Sunday, November 14, 2010

Drifters Cafe & Caritas Poetry Event

Sharp windy, slow setting night walking.

Saturday last, I went out into the city, to the Drifters Internet
. Nestled off the side street down stairs the market dock
Salamanca shade of Wellington side of town. A relaxed venue for
listening to a poet. Poetry for Pakistan, a fund raiser for the
Caritas Pakistan Flood Appeal. A series of readings had been organised
for the appeal, but this was the only one I could attend. I was lucky
to be able to make it to this reading. More formless than planned out
this document is my attempt to understand what I learnt about the

Ghosts of the Galapagos; the poetry of flight. A series of new lyrics
by Paul Healy. Fog lifting revealing panta, revealing all things, the
picton bridge, the blue heron. I arrived late, mid poem, and began to
quiet sit and poured myself a glass of water. And set myself to
listen. And ordered a cup of chai, frothy in the modern style with a
shake of cinnamon on top. High vaulted and perfumed poetry.

A simple quiet venue, with a small attentive crowd. I was at once
swept up with the flow of the poets words, his skill at 'making', his
simple and confident reading style. As advertised the poetry was a
series of lyrics around the theme of flight, about bird flight. This
ordinary, everyday idea separated itself and allowed multicoloured
ideas to flourish.

I was, with the poem about the lame gull who was able to gain the
choicest food, struck with the scientific cold harded factual manner,
in that compassion may not be the best reaction in many a natural
relationship. The human desire to place our values, and with good
intentions to intervene is not always the best course of action.

Songs of loss and desolation, of joy and astonishment. A dialogue of
nature and a lesson in what is being done in our state. A tale of
chemical warfare in the forests and Tasmanian devil facial tumours in a
poem called simply '1080'.

Everywhere images of the wonder and of the erotic generative spirit of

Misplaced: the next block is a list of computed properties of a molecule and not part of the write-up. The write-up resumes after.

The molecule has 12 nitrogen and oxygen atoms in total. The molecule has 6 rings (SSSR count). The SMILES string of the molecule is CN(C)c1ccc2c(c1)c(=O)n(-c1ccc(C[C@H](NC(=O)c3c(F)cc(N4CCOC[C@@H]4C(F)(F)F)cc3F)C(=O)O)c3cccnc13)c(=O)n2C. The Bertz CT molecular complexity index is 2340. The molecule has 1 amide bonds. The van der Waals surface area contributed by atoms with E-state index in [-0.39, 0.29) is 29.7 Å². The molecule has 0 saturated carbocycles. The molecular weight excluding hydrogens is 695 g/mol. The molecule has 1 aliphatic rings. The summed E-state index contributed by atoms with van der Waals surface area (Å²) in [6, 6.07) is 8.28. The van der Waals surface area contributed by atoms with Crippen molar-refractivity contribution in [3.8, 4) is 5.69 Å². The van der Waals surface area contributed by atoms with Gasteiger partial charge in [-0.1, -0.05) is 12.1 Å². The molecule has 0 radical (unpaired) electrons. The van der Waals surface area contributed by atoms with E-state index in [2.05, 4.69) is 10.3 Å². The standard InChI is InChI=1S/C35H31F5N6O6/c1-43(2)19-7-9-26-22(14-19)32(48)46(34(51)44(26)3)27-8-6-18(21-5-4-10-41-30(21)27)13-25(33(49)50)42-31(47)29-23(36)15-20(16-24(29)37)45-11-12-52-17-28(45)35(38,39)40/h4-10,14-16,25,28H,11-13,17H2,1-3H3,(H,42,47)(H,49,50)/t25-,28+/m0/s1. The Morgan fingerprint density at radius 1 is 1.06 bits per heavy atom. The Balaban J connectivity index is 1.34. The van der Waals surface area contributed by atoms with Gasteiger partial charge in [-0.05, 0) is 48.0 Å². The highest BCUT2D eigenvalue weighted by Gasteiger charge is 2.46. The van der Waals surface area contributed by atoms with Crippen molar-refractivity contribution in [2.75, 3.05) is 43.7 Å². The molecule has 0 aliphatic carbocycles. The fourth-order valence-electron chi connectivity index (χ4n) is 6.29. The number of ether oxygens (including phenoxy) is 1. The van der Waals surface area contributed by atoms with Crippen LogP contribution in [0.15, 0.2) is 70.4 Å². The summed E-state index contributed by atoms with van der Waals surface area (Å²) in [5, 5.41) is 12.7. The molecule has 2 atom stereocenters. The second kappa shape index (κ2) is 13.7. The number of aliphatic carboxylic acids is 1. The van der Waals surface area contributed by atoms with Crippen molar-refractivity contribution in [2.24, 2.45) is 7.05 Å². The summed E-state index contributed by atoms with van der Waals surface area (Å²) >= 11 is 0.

nature. Will to Power, nature struggling to create and manifest across
many forms. From the rushing diving collared sparrow hawk making a
kill, to the blue heron still on blue rock shading the water to tempt
the little fish, to the unlikely pigeon in some plot of dead land
neither bush nor city highlighted in a ray of setting sunlight, to
clinking currawongs in the Styx Valley sounding like far off church
bells, the images of flight blended with a scientific understanding of
the environment, and created a strong series of lyrics.

The poet confessed his surprise at some poems which seemed to come all
at once, as if formed from the ether. This is of course the result of
study, and practising technique. Leave the reader hanging, the poet
offered as advice, using his own work for examples. Add a strong grasp
of the English tradition, and a love of the classic forms of
poetry. The comparison thoughts that sprang to my mind while words
described the spine tailed swift flying 5000 feet in the sky and
'rides the summer thunder wall', of course was Hopkins, followed by
the ol' Will-of-Wisp Yeats. Scrambled into the forgotten linkages of
the Heraclitian Gyre.

A poem about the Pied Butcher Bird described the harmony of white and
black and gray camouflage colouring, there is a unity in
diversity. Pied Beauty and a similar eye for natural detail as
Hopkins, and while I can not agree with the poet's program of reviving
the classical forms of English poetry, I will agree that the study of
poetry is worthwhile as an end in itself. A rigorous understanding
and appreciation of the various forms of poetry, allow vast fields of
poetic imagination and inspiration to spring to life. Ripe fruit for
the poet to feast upon. Even for the experimental poets it must be
accepted that 'no verse is free', and for all poets that creation is
social creation.

So while there was a strong spiritual element that I could not agree
with, I am only too happy to quote Lenin, “Intelligent idealism is
nearer to intelligent materialism than is stupid materialism." and
leave the subject closed.

Listening to the ABC local radio in the morning, I was at once struck
with the passion and pleased to hear the poet speak of the importance
of supporting young poets, and the need to create a space for young
poets. This is to me very important and if I can add a slogan to the
argument, it would be 'More mentors, Fewer English Teachers.' While I
readily accept that poetry comes in many shapes and sizes, and is
indeed a raw creative purgation involving language, practised by a
wide and diverse section of society, I do find it amusing to hear
academics discuss other academics as having a 'demotic voice.' Allow
me to step off my soap hobby horse box, and commend Paul Healy as a
poet, and even more importantly as a mentor.

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